Chevrolet to Oversee Restoration of Corvettes Damaged in Sinkhole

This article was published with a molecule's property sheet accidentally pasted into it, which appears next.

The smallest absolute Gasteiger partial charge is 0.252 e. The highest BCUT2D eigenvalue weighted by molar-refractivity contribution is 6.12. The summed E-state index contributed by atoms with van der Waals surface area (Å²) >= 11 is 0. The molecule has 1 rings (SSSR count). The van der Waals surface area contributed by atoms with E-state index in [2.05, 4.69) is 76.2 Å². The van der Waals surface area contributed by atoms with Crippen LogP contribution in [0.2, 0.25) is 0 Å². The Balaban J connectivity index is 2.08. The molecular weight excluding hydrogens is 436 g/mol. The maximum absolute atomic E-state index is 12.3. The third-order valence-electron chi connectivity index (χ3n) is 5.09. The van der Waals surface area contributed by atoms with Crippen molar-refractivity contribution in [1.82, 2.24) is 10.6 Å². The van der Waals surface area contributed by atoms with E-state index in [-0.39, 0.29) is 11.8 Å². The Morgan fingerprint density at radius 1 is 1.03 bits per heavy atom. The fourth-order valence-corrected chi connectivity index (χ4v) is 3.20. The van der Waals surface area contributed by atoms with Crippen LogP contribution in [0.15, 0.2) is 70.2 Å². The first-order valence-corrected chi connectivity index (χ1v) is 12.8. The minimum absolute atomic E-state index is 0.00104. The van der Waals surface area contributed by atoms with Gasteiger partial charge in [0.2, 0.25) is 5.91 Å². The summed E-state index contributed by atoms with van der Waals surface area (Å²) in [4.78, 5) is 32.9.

Last week, a sinkhole opened up in the Skydome area of the National Corvette Museum, swallowing up eight prized Corvette models. To help with the recovery efforts, Chevrolet has announced that it will oversee restorations to the damaged models, with vice president of General Motors Global Design Ed Welburn leading the project. The affected Corvette models are currently being recovered and will be shipped to the Mechanical Assembly facility to determine the best restoration approach. "The vehicles at the National Corvette Museum are some of the most significant in automotive history. There can only be one 1-millionth Corvette ever built. We want to ensure as many of the damaged cars are restored as possible so fans from around the world can enjoy them when the Museum reopens," said Mark Reuss, executive vice president of GM Global Product Development, in a statement. The chosen restoration shop has been part of GM Design since the 1930s, and is mainly used to restore and maintain vehicles from the GM Heritage Collection, along with the company's concept vehicles. This specialty shop will assess each Corvette and determine what needs to be done to precisely restore each model. Along with help from Chevrolet, the National Corvette Museum is currently accepting tax-deductible donations through its website to help with repairs. Source: General Motors
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